Flour in Pizza Dough – A Beginner’s Guide

While toppings often steal the spotlight, the foundation of any remarkable pizza is of course its dough. And at the heart of that dough lies a humble yet essential ingredient that’s essential to understand if you want to make the grooviest pizza… flour.

If you’re a beginner pizza-maker looking to elevate your pizza game, you’ve come to the right place. In this guide, we delve into almost all you need to know about flour, in order to make the best pizza.

Flour Basics (To Make Pizza)

Flour is the primary ingredient in pizza dough, providing structure, texture, and flavour. It’s quite literally the base ingredient you need to know about if you want to make the best pizza possible.

Types of Flour

First, it’s important to understand different types of flour that are available for making pizza:

All-Purpose Flour: Not necessarily the best, but a versatile choice for pizza dough is all-purpose, plain flour. It strikes a balance between protein content and tenderness. A decent choice for beginners who are just getting started trying to make pizza.

Bread Flour: Also often known as ‘strong flour’ or ‘strong bread flour’, this has a higher protein/gluten content which is generally better for making traditional pizza. Bread flour yields a chewier and more structured crust. Ideal for a classic New York-style pizza.

00 Flour: This finely-milled Italian flour results in a delicate, tender crust. It’s perfect for Neapolitan-style pizzas and is used in plenty of pizza restaurants around the world. ‘Zero-zero’ flour gives a good combination of strength and smoothness to pizza dough.

Protein / Gluten Content

Gluten is basically the proteins found in wheat flour, which is one of the so-called secret ingredients in pizza that’s responsible for that groovy elasticity and satisfying chewiness of the dough. In short, it’s bread flour or 00 flour with higher gluten content which produces the chewier, more elastic crust. Flour containing lower gluten, like all-purpose flour, creates a softer, more tender crust.

Mixing and Kneading 

Proper mixing and kneading of the flour, along with the other key ingredients of pizza dough (water, salt & yeast), is what develops the gluten in the dough, improving  your dough’s structure and strength. Beginners should simply aim for a smooth, elastic consistency without overworking the dough. A stand-mixer or hand kneading can both work well.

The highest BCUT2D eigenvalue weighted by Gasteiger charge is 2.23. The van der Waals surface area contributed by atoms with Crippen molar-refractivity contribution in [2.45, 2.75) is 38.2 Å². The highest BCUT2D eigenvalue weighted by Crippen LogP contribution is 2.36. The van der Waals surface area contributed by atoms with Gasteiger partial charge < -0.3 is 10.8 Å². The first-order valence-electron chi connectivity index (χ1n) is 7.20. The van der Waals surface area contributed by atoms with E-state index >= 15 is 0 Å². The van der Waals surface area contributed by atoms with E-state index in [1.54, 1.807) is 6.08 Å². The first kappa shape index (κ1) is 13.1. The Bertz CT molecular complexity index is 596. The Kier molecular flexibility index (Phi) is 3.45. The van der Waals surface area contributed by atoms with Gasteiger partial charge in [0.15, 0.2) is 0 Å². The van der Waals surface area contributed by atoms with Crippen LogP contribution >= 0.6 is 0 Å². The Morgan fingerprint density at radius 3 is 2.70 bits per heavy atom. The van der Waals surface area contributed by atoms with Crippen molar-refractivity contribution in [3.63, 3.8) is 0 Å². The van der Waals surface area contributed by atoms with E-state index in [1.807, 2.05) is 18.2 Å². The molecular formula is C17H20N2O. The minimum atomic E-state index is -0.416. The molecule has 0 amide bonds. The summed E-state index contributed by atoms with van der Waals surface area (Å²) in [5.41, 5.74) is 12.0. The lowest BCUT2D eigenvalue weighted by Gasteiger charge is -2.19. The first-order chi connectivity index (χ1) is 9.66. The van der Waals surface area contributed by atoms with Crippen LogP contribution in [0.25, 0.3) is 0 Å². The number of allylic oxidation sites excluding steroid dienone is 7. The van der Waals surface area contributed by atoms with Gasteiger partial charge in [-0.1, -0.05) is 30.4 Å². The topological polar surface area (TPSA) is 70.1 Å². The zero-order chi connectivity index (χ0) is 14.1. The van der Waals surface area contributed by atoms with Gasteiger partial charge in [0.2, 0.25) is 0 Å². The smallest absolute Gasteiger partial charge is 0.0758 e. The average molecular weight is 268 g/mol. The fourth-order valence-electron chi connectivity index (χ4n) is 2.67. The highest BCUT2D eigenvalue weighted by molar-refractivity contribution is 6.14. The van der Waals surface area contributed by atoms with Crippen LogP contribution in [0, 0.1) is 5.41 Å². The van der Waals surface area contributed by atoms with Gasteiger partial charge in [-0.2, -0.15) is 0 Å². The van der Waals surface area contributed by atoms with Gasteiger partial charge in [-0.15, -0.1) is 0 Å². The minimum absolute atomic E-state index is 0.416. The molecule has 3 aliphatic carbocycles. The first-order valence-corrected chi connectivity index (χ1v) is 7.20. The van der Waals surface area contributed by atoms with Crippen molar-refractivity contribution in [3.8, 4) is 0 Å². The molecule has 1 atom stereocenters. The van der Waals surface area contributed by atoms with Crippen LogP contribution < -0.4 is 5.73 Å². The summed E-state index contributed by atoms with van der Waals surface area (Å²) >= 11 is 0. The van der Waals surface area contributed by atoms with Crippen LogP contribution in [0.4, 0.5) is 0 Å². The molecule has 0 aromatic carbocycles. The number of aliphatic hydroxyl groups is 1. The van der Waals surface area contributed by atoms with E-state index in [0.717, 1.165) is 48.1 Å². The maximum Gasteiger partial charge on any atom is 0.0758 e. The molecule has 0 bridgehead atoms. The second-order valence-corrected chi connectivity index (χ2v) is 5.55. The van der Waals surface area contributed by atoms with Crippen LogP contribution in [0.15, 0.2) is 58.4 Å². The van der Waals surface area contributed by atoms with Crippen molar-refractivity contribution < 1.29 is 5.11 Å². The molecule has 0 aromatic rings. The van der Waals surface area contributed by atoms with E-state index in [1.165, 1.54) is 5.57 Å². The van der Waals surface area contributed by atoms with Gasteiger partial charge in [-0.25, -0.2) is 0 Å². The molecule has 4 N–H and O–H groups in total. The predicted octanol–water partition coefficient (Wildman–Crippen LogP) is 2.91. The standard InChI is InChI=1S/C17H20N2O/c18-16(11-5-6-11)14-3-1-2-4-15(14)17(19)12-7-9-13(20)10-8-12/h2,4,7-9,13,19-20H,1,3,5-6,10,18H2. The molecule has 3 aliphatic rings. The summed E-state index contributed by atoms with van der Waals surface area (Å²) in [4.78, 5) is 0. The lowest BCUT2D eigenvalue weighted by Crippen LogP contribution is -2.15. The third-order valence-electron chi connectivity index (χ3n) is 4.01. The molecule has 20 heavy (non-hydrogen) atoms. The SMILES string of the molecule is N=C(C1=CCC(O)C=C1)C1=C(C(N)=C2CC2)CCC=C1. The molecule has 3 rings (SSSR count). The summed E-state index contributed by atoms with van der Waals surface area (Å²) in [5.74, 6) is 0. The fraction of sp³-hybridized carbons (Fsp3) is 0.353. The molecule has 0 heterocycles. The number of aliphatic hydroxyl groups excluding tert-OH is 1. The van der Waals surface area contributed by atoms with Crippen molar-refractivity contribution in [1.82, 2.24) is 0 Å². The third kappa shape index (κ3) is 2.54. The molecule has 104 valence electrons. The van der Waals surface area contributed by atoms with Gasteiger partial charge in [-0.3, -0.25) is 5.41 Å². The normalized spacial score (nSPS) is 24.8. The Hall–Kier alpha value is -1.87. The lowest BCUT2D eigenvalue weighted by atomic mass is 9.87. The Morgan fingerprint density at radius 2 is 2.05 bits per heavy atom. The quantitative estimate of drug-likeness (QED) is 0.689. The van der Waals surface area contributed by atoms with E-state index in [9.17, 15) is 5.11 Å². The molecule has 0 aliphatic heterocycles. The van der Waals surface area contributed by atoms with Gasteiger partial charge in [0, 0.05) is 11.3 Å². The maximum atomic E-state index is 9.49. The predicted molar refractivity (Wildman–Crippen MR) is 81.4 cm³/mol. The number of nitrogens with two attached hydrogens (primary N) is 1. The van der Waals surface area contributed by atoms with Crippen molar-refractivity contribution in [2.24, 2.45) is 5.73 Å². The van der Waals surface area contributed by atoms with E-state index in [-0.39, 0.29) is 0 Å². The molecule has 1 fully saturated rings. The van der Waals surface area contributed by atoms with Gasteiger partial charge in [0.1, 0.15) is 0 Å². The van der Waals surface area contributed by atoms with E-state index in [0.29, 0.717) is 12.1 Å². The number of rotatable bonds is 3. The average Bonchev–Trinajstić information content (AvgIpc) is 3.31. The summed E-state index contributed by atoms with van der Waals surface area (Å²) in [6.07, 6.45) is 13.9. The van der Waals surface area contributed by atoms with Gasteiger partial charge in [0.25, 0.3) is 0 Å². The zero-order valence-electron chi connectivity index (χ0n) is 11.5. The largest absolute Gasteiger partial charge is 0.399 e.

Hydration Levels

One of the most important things to understand when making pizza is how much water to add to your flour, otherwise known as dough hydration. You’ll want to adjust the amount of water based on your flour type and recipe. High-gluten flours may require more hydration, while low-gluten flours need less. Experiment to find the right balance for your preferred crust texture.

Proofing and Fermentation

After kneading, dough needs to rest and rise, known as ‘proofing’, or the fermentation process. Allowing the flour to just sit and relax together with the water, yeast and salt will enhance the flavour and texture of the final dough. Longer fermentation times (up to 72 hours in the fridge) can result in some seriously groovy flavour development.

Stretching and Shaping

When it’s time to shape your pizza, consider your dough’s gluten content again (based on the flour you used). Dough with high-gluten flour may require more stretching, while low-gluten dough can be more delicate. Either way, gently use your fingertips to stretch the dough from the centre outwards, leaving a thicker edge for the crust.

Baking

A scorching hot oven, ideally well above 300°C as a minimum, is essential for achieving a crispy, golden crust like the ones made by the pizza pros. But it’s important to bear in mind that stronger flours (those with higher protein content) can withstand higher temperatures than weaker flours, which are more prone to burning if you’re not careful.

Experimentation

Creating the best tasting pizza is largely about experimenting with different methods and ingredients until you find the ones you like, and this includes the flour. So don’t be afraid to try out different flours (even use a combination), hydration levels and fermentation times to discover your perfect crust.

Flour Is Just the Beginning…

Flour is a crucial ingredient if you want to make traditional pizza from scratch, and there’s a lot to learn about it, especially if you’re obsessed with the idea of making the grooviest pizza possible. The most important things to understand include protein content, the different types of flours, and how they behave when making pizza.

Understanding these basics of flour is really just the beginning if you want to make great tasting pizza. We could go on about flour for days, but probably best that you just start making some pizza. If you then decide you want to learn all you need to know about flour (and everything else) when it comes to making truly groovy pizza, feel free to grab our complete beginner’s guide to pizza making…